a. System Flow. Open Circuit (figure 1-3). Diver air is delivered through the umbilical. The air hose is terminated at the
left side of the diver's waist and is connected to the air supply whip which leads under the left arm to the air adapter at
the right rear corner on the helmet. In the air supply adapter, the air passes through a filter screen and a cartridge-type
one way valve which prevents depressurization of the helmet through the hose should supply pressure be lost. From the
adapter, the air flows through the tubing assembly to the air supply valve mounted in the right side of the helmet. The air
supply valve varies the flow linearly through its range and has a control knob indexed by an extended vane to indicate
position. From the supply valve, the air flows to the supply diffuser located across the lower edge of the front viewport.
The diffuser serves the dual function of evenly discharging the air to the helmet and helping to suppress air noise.
Should the diffuser become clogged or frozen, a relief valve mounted in the elbow of the diffuser adapter will open at a
nominal 20 psi to prevent rupturing the diffuser. The helmet air flow is discharged and diffused through the exhaust
valve in the lower left side of the helmet. The exhaust valve can be assembled in two configurations. In the adjustable
configuration, the diver can vary the helmet P from 0.3 psig to 2.0 psig overbottom pressure. Operating the exhaust
valve together with the supply valve allows the diver to control his buoyancy while maintaining adequate ventilation. A
chin button is provided which permits the diver to open or shut the adjustable exhaust valve, manually overriding the
valve setting. The ambient exhaust valve configuration is installed when the helmet is used with a neckdam. In the
ambient configuration, the P across the exhaust valve is fixed at 0.125 psi, which is low enough to prevent neck squeeze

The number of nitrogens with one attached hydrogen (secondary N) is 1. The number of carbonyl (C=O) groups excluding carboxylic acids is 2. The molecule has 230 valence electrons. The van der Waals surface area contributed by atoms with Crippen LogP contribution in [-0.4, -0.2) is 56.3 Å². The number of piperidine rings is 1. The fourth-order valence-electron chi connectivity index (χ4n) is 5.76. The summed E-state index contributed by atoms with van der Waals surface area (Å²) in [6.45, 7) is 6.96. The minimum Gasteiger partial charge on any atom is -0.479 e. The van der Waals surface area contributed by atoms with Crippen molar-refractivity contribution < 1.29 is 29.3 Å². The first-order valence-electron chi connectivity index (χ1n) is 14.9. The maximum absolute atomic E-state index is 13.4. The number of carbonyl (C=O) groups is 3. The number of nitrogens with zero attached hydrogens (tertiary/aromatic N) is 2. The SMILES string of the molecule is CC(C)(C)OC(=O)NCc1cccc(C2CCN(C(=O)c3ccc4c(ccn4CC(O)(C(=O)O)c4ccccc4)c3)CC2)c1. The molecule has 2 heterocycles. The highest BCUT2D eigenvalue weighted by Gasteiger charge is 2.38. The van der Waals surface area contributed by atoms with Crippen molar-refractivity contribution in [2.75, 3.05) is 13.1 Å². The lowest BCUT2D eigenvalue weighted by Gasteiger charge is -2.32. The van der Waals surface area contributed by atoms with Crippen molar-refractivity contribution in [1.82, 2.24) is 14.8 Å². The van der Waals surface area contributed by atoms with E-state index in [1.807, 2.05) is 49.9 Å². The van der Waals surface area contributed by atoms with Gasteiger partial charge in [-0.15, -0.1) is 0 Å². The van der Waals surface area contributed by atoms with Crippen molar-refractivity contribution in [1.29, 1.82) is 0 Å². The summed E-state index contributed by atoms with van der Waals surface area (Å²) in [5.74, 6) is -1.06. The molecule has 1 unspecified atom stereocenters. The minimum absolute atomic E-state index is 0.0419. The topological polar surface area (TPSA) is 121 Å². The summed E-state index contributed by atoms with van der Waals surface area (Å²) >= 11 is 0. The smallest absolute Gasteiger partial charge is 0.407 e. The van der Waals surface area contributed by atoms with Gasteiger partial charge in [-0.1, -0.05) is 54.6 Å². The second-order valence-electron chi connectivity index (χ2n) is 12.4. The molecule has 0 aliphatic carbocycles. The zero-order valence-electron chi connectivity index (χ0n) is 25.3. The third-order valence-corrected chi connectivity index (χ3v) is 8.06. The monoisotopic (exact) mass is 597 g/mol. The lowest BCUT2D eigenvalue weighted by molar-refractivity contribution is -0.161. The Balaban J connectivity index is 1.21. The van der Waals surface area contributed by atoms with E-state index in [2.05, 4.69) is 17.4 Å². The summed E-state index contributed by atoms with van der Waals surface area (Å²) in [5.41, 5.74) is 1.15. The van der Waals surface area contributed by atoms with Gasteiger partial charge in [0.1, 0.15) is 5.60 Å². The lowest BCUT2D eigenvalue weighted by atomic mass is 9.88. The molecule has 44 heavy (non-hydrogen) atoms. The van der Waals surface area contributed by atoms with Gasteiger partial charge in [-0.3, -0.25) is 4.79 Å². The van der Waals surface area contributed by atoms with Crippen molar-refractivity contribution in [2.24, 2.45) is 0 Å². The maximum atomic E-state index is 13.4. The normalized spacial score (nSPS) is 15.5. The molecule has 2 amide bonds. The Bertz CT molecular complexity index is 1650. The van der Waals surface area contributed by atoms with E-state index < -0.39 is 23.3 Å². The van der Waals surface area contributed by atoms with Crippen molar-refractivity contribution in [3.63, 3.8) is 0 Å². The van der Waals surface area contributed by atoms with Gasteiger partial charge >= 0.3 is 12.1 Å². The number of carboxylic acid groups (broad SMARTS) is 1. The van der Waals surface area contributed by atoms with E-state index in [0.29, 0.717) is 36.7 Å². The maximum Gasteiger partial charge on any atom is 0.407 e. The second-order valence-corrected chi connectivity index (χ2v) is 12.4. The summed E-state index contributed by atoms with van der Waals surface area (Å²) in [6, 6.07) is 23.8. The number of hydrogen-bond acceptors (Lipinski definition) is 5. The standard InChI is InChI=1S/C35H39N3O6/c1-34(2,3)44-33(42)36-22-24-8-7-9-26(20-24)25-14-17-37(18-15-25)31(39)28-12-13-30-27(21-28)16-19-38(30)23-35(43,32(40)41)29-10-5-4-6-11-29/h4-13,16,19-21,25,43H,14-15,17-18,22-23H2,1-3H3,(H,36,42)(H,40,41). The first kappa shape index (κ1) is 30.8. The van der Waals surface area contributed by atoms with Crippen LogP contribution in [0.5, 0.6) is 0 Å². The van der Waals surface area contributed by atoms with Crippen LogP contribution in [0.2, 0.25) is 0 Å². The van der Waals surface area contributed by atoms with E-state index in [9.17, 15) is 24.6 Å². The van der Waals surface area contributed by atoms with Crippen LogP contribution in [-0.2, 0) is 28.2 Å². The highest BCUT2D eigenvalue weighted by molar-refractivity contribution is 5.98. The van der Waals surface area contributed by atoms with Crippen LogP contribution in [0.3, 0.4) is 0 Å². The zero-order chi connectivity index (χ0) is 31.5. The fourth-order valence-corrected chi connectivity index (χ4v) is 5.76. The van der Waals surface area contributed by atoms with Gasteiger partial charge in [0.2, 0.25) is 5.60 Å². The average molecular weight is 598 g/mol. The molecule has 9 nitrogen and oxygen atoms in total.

at the neckdam.
b. Helmet Assembly (figure 1-4). The helmet assembly consists of the shell and base together with the components and
parts affixed, including the lower breech ring assembly.
The shell is laid up with fiberglass cloth and polyester resin for a strong, light, impact-resistant structure.
The shell is coated with a highly visible yellow gel coat to provide the best underwater definition. A cast lead weight is
cut to fit into the crown of the helmet, then laminated with fiberglass and resin. The weight is sized and located as to
make the helmet neutral in buoyancy and to counterbalance the weight of the base and breech rings.
There are two breech rings in the helmet mating assembly; the helmet breech ring and the lower breech
ring. The helmet breech ring is secured to the base with machine screws, with an preformed packing forming the seal
between the base and helmet breech ring. The lower breech ring assembly consists of the lower breech ring, the
neckdam or drysuit neckpiece, the retainer, two locking device lugs, and three jocking harness brackets. The neckdam is
sealed by compression with a neoprene material and has a highly corrosion-resistant finish. The helmet assembly is
secured to the lower breech ring assembly by two locking device assemblies, one on each side. Each locking device
consists of a helmet lug mounted on the helmet base which mates with a lug mounted on the lower breech ring. A
locking device w/safety pin, locks the two lugs together and secures the helmet.
There are four viewport assemblies in the helmet which provide visibility comparable to that of Self
Contained Underwater Breathing Apparatus (SCUBA). A groove is molded into each viewport recess to receive a
shaped-to-fit preformed packing. A retainer is placed over each lexan viewport and secured into place with socket head
cap screws that mate with female threaded inserts fitted into the helmet shell.